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ABRI admit torture in TV 'sting'

Sunday Telegraph (London) - January 17, 1999

Andrew Gilligan – The Indonesian army has admitted for the first time that it tortures people "sometimes", during an investigative "sting" by a television stand-up comedian.

Col Halim Nawi, the Indonesian defence attache to London, made the admission while attempting to hire the comedian-turned-investigative journalist, Mark Thomas, believing him to be a public relations consultant who could "turn around" the Indonesian army's "negative" image. The meeting, in London last month, was secretly filmed for broadcast on Channel 4 later this week.

Another senior officer, Major Gen Widjojo, is filmed at an arms fair telling Mr Thomas that "we did some tortures to protect the security of society. It is not widespread, but we do have to do it sometimes".

But Indonesian diplomatic sources complained strenuously last night that the two officers had been "entrapped" by the programme team. "We took them through a media training course," said Mr Thomas. "We told him that one of the best principles of PR was to admit a few of the things you're accused of, then you can deny the rest with greater credibility because it looks like you're honest. This advice was complete rubbish, of course. We had just made it up."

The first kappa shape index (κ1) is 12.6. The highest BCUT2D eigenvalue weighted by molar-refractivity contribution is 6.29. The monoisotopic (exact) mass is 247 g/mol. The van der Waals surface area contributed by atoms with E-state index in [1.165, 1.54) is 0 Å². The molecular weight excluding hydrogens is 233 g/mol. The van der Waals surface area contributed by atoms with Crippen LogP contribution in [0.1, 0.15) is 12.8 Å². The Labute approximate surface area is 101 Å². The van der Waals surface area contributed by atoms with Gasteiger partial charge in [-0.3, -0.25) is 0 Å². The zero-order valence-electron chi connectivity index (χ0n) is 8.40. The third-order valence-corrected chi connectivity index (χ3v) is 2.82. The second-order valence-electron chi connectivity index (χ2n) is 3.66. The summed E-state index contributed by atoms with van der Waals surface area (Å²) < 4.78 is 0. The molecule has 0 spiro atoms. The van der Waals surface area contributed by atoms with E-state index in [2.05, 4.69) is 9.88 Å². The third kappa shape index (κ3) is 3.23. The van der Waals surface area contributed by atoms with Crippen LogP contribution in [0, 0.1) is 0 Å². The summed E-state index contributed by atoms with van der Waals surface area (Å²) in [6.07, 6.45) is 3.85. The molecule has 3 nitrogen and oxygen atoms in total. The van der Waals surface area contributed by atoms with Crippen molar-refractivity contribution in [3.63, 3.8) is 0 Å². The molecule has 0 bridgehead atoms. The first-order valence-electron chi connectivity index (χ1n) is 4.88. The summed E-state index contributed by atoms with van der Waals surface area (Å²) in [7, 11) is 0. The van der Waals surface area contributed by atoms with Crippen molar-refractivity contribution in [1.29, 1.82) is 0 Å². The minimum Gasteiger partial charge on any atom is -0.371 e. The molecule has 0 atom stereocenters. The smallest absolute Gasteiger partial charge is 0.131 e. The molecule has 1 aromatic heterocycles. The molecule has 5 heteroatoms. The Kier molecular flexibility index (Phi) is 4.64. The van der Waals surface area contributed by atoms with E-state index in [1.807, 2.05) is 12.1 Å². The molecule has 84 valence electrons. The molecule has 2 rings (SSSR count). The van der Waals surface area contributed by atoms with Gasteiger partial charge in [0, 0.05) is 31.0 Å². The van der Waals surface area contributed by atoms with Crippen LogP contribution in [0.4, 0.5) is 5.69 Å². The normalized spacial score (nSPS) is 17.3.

Gen Widjojo begins the meeting by denying all wrongdoing and denouncing Amnesty International claims of torture and human rights abuse as "fabrications". Mr Thomas, in his guise as a PR consultant, then tells the general: "If you want to hold that line, that's fine, but people will challenge it ... We're going to deal with a situation where you say torture does occur occasionally – if you feel that is the truth. Do you feel that is the truth?" Gen Widjojo says: "Yes." Mr Thomas says: "So, then, when people watch, keep it very short, say it does happen but without it we'd lose things."

Gen Widjojo then twice in a mock TV interview agrees to make the damning admissions. Amnesty International has accused the Indonesian armed forces of complicity in hundreds of thousands of deaths, torture and kidnapping.

Diplomatic sources in Jakarta said that the programme was a "set-up". "The officers were entrapped and were co-operating with the PR company in the spirit of a game, almost," said an Indonesian spokesman. "This does not prove anything." In a later interview, Col Halim, according to the programme-makers, admits to the use of British-manufactured equipment to crush dissidents in East Timor, illegally occupied by the Indonesians since the 1970s. "He was very keen on the idea that PR could be used to improve the Army's image without any change to its practices," said Mr Thomas, who set up an entire bogus PR firm, Mackintosh Morley, complete with offices and staff for the operation.